Well, the Singapore Summit between President Donald Trump and North Korean Party Chairman Kim Jong-un is on track, scheduled for June 12th. The summit will be one that is enshrined in the annals of history, as it is expected that Kim will formally agree to denuclearization upon meeting face-to-face with the American president.
With the meeting less than two weeks away, it’s safe to assume much of the logistics are set. President Trump will surely be boarding the Air Force One, landing in Singapore’s Changi Airport at an undisclosed time. While the public isn’t privy to information regarding where, exactly, the meeting will go down, popular opinion puts smart money on one of Singapore’s many five-star hotels as the most likely destination. Regardless of how Kim reaches Singapore – his train won’t be an option on this rare foreign trip not destined for China – he will have plenty of Bordeaux to keep him loose. Whether Kim breaks out the casual wear or goes with garb more traditional for the glorious leader of North Korea, he has plenty of options to choose from.
When it comes to such a historic affair, few details will be left to chance. But some details still need to be hammered out.
Namely, who is going to foot the bill for Kim Jong-un’s $6,000 dollar per night suite at Singapore’s five-star Fullerton Hotel. The presidential suite at the Fullerton spans over 2,100 square feet, is furnished with a baby grand piano (no word on if Kim prefers Beethoven or Chopin) contains a glass-enclosed veranda, two separate bedrooms, a private study, living and dining rooms, and a walk-in closet.
It even has a Nespresso coffee machine. We’re talking top of the top of the line here.
The prideful leader of the Hermit Kingdom will come to the negotiating table, potentially even give up his nukes. But don’t ask him to pay for his presidential suite. Because, apparently, he can’t. Kim might be rich in terms of free labor to build a nuclear program, but he’s pleading cash-poverty.
One would think that Kim could pay for his own hotel. Some concessions – perhaps the Governor Suite might be more fitting to his budget? – might make it self-financing more realistic. Surely, if Kim was determined to pay for his hotel room, he could. Presumably, he’s paying for the travel. He’s found a way to finance his taste for fine wines over the years, assuming those expensive bottles of Cabernet and Merlot aren’t all courtesy of friends in high places.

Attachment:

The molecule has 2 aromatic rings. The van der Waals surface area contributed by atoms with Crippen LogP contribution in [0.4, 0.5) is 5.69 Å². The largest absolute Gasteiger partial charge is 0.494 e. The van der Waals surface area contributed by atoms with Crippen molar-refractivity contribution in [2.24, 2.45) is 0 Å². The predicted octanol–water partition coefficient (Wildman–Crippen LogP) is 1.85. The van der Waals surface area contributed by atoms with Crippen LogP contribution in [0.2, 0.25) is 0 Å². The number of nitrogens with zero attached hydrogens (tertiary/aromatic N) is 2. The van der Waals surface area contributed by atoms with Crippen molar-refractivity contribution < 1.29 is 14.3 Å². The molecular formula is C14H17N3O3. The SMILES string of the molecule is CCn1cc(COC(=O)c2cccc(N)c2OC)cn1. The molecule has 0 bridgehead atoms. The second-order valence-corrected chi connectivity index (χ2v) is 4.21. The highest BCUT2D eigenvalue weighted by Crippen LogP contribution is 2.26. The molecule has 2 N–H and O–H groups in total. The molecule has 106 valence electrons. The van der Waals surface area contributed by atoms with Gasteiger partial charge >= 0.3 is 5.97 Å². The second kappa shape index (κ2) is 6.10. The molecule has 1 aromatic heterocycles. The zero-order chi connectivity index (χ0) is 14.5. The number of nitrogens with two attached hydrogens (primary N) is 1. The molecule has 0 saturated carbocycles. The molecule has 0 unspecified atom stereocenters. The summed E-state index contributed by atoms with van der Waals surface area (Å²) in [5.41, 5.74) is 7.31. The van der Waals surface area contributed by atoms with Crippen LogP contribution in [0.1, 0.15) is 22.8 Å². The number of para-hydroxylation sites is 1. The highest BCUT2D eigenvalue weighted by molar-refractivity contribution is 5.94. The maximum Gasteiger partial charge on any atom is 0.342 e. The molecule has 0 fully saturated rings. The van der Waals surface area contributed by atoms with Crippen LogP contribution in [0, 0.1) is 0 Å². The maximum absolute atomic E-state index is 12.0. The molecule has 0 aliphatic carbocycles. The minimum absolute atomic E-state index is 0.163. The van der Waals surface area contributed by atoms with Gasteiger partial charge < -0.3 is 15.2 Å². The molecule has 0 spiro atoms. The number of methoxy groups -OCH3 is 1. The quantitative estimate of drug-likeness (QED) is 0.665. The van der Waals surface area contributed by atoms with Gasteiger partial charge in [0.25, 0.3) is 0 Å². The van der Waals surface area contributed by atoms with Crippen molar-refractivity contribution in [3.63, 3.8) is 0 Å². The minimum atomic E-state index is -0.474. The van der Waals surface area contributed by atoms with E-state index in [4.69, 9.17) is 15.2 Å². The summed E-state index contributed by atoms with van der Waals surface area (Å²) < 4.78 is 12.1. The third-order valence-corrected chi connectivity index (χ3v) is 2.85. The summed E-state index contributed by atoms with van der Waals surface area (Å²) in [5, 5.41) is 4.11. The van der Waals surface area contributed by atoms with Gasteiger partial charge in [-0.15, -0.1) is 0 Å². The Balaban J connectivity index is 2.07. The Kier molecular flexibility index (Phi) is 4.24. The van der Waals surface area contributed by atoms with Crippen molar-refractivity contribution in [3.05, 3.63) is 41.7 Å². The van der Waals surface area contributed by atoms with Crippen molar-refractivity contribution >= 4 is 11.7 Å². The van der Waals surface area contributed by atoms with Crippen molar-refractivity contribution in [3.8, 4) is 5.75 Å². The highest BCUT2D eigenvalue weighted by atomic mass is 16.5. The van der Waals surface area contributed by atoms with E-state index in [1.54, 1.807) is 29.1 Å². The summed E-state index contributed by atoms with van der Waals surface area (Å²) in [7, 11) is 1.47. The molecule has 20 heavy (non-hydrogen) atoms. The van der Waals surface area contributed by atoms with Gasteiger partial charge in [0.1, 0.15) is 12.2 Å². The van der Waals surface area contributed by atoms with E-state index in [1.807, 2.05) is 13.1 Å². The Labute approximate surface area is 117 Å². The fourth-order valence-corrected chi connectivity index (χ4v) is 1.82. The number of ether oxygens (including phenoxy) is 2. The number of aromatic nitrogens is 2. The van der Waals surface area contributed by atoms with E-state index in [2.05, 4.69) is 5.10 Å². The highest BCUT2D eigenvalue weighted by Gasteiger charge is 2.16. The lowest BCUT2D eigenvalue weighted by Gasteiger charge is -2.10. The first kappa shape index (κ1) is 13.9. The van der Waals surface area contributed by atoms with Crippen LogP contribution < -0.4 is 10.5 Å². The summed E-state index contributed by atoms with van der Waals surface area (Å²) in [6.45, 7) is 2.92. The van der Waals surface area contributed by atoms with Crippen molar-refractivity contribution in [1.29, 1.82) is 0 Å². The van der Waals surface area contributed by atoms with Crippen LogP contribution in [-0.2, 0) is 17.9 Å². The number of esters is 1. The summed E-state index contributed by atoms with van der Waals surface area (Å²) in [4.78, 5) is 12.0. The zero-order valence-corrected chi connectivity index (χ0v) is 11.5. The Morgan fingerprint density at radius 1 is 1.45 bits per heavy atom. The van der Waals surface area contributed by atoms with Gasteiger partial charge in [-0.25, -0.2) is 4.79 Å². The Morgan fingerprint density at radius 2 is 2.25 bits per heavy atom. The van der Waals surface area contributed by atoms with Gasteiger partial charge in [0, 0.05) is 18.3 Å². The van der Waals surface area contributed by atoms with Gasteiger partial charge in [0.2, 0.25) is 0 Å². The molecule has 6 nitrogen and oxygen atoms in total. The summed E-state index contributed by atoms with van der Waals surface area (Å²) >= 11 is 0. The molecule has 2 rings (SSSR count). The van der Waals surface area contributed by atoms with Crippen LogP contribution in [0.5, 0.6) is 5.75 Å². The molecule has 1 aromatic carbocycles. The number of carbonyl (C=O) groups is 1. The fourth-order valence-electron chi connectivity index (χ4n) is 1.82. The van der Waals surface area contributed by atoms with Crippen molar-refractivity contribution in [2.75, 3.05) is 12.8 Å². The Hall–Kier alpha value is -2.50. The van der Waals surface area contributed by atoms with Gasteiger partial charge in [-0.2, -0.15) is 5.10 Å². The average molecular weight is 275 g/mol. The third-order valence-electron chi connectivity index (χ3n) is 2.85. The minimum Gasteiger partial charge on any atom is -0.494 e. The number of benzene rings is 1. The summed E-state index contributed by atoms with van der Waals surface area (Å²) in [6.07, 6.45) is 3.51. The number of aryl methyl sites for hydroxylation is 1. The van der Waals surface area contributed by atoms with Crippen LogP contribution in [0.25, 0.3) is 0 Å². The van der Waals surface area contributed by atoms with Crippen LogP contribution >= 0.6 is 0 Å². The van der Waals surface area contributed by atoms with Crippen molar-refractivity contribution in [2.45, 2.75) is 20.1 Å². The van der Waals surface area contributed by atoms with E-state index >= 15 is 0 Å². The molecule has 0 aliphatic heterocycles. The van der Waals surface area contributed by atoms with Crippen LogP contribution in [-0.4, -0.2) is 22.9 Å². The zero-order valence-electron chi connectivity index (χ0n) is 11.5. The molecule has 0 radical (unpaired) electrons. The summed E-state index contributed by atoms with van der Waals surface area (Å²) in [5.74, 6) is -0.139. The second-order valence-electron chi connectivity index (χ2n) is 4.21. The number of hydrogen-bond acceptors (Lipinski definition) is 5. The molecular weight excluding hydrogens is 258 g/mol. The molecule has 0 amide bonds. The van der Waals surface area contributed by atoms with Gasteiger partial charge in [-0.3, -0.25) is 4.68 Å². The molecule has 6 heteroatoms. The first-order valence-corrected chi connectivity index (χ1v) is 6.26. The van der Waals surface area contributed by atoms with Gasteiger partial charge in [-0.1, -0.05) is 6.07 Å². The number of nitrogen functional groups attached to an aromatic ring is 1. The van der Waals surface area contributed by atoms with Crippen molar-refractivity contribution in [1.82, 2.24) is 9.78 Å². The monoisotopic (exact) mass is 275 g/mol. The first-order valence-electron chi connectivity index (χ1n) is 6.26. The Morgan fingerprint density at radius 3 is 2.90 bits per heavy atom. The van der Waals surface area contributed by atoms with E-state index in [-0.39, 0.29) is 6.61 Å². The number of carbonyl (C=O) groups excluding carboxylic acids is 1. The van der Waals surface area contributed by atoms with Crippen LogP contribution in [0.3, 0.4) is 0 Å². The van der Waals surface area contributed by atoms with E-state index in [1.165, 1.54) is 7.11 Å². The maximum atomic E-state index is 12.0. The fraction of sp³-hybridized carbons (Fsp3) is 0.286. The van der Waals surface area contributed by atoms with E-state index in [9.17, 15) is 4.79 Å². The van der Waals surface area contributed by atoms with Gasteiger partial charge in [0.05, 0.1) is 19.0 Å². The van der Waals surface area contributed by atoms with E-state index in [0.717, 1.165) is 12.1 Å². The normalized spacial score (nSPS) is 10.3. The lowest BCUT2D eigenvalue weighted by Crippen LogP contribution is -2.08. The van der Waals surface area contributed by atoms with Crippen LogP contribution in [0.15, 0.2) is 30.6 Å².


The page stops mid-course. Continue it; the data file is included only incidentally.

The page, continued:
But, Kim is crying poor. Lodging isn’t the only expense he’s hoping to put on another company’s credit card.
‘The North Korean delegation may also need to travel on a plane provided by another country, the newspaper reported.’ (The Hill)
Realistically, even North Korea’s most powerful man can’t afford to spend frivolously. The country has reportedly resorted to selling its much-needed electricity to China for $60,000 to $100,000 per month, relative pennies as far as government spending goes.
Plus, it’s unlikely that the governments of the United States and South Korea would risk denuclearizing North Korea over a few thousand dollars, or even a few hundred thousand dollars, if it comes to it. Kim knows this; it’s why he’s not requesting a room at the Motel 6. He’s going to get his way, and President Trump is reportedly happy to oblige, or have his ally – reportedly Singapore – cover the costs.
It’s not a bribe. It’s the cost of doing business with a notoriously stingy, unpredictable nation which, not too long ago, seemed on a path towards imminent nuclearization.
Trump seems happy enough.
“We’re going to be June 12 — we’ll be in Singapore. It’ll be a beginning,” Trump told reporters on the South Lawn, adding, “I think we’re going to have a very positive result in the end.”
After all, it’s not as if Kim’s shakedown was completely unexpected. For all the reported about-facing that North Korea engages in – regarding charity as an insult while holding their hands out – they have a history of offering their presence at international meetings and events so long as the other party is willing to pay.
South Korea spent a reported $2.6 million in expenses related to North Korea’s presence at the 2018 Winter Olympics in Pyeongchang. When the former U.S. Director of National Intelligence, Jim Clapper, took a trip to North Korea as part of a prisoner retrieval in 2015, he was bestowed with a lavish, 12-course meal, only to be told after consuming said meal that, yes, he would in fact have to pay for it.
Rest assured that Kim’s hotel room, and whatever else he undoubtedly chooses to smuggle from the minibar, will be paid for, and not by Kim. The American government has to be careful not to run afoul of Treasury rules, as the vultures are always on watch for the slightest misstep.
‘Meanwhile, if the US ends up paying the bill it will only add to Trump's already long list of questionable fund flows as any payment for North Korean’s accommodations would run afoul of Treasury Department sanctions, according to Elizabeth Rosenberg, a former Treasury official. The transaction would require the Office of Foreign Assets Control to “temporarily suspend the applicability of sanctions” through a waiver, she told the WaPo.’
The president’s lawyers and advisers know this, and will make sure that the cost of Kim’s room and board – not to mention all the Snickers, Sun Chips, hotel wine his heart desires – are paid for via legal means.
They’ll let Kim enjoy his few days sleeping on the finest linens and sipping on $20 travel-sized bottles of travel liquor. It’s all a bargain if the result is North Korea genuinely agreeing to denuclearize.